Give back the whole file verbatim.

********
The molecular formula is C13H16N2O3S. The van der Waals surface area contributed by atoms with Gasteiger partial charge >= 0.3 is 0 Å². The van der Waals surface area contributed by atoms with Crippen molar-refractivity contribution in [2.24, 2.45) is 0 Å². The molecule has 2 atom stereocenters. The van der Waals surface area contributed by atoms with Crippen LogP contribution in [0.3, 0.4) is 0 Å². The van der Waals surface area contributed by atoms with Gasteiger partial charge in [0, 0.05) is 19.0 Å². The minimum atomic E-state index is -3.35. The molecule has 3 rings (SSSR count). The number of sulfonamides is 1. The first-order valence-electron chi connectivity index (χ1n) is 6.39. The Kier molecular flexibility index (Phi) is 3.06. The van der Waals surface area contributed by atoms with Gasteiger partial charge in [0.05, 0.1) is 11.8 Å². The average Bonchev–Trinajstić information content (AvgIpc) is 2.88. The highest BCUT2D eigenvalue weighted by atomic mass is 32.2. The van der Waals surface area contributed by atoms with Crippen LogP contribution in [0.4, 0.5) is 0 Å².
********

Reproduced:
The molecular formula is C13H16N2O3S. The van der Waals surface area contributed by atoms with Gasteiger partial charge >= 0.3 is 0 Å². The van der Waals surface area contributed by atoms with Crippen molar-refractivity contribution in [2.24, 2.45) is 0 Å². The molecule has 2 atom stereocenters. The van der Waals surface area contributed by atoms with Crippen LogP contribution in [0.3, 0.4) is 0 Å². The van der Waals surface area contributed by atoms with Gasteiger partial charge in [0, 0.05) is 19.0 Å². The minimum atomic E-state index is -3.35. The molecule has 3 rings (SSSR count). The number of sulfonamides is 1. The first-order valence-electron chi connectivity index (χ1n) is 6.39. The Kier molecular flexibility index (Phi) is 3.06. The van der Waals surface area contributed by atoms with Gasteiger partial charge in [0.05, 0.1) is 11.8 Å². The average Bonchev–Trinajstić information content (AvgIpc) is 2.88. The highest BCUT2D eigenvalue weighted by atomic mass is 32.2. The van der Waals surface area contributed by atoms with Crippen LogP contribution in [0.4, 0.5) is 0 Å².